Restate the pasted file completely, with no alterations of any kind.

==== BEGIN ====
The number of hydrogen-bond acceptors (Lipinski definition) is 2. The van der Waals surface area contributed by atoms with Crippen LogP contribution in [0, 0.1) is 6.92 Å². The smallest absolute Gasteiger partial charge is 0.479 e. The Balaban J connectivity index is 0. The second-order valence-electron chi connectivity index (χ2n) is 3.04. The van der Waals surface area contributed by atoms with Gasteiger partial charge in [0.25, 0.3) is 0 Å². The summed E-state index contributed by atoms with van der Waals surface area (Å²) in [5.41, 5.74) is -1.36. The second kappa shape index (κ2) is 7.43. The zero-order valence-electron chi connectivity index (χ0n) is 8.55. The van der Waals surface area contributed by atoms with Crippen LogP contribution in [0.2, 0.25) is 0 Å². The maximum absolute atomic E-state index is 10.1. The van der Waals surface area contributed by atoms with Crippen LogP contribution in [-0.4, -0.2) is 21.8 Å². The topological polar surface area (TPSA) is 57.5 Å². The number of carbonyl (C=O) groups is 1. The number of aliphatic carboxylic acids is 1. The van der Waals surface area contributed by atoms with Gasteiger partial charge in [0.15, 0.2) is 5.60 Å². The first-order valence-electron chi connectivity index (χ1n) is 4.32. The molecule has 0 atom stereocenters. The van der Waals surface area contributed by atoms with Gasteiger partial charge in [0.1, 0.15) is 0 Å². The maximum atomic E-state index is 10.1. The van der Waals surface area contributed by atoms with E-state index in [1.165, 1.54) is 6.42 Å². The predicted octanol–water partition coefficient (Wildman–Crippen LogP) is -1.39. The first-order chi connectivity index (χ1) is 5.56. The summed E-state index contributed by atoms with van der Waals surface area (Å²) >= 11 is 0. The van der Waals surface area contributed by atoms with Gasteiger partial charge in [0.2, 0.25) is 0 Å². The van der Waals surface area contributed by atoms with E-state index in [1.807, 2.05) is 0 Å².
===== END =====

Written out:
The number of hydrogen-bond acceptors (Lipinski definition) is 2. The van der Waals surface area contributed by atoms with Crippen LogP contribution in [0, 0.1) is 6.92 Å². The smallest absolute Gasteiger partial charge is 0.479 e. The Balaban J connectivity index is 0. The second-order valence-electron chi connectivity index (χ2n) is 3.04. The van der Waals surface area contributed by atoms with Gasteiger partial charge in [0.25, 0.3) is 0 Å². The summed E-state index contributed by atoms with van der Waals surface area (Å²) in [5.41, 5.74) is -1.36. The second kappa shape index (κ2) is 7.43. The zero-order valence-electron chi connectivity index (χ0n) is 8.55. The van der Waals surface area contributed by atoms with Crippen LogP contribution in [0.2, 0.25) is 0 Å². The maximum absolute atomic E-state index is 10.1. The van der Waals surface area contributed by atoms with Crippen LogP contribution in [-0.4, -0.2) is 21.8 Å². The topological polar surface area (TPSA) is 57.5 Å². The number of carbonyl (C=O) groups is 1. The number of aliphatic carboxylic acids is 1. The van der Waals surface area contributed by atoms with Gasteiger partial charge in [0.15, 0.2) is 5.60 Å². The first-order valence-electron chi connectivity index (χ1n) is 4.32. The molecule has 0 atom stereocenters. The van der Waals surface area contributed by atoms with Gasteiger partial charge in [0.1, 0.15) is 0 Å². The maximum atomic E-state index is 10.1. The van der Waals surface area contributed by atoms with E-state index in [1.165, 1.54) is 6.42 Å². The predicted octanol–water partition coefficient (Wildman–Crippen LogP) is -1.39. The first-order chi connectivity index (χ1) is 5.56. The summed E-state index contributed by atoms with van der Waals surface area (Å²) >= 11 is 0. The van der Waals surface area contributed by atoms with Gasteiger partial charge in [0.2, 0.25) is 0 Å². The van der Waals surface area contributed by atoms with E-state index in [1.807, 2.05) is 0 Å².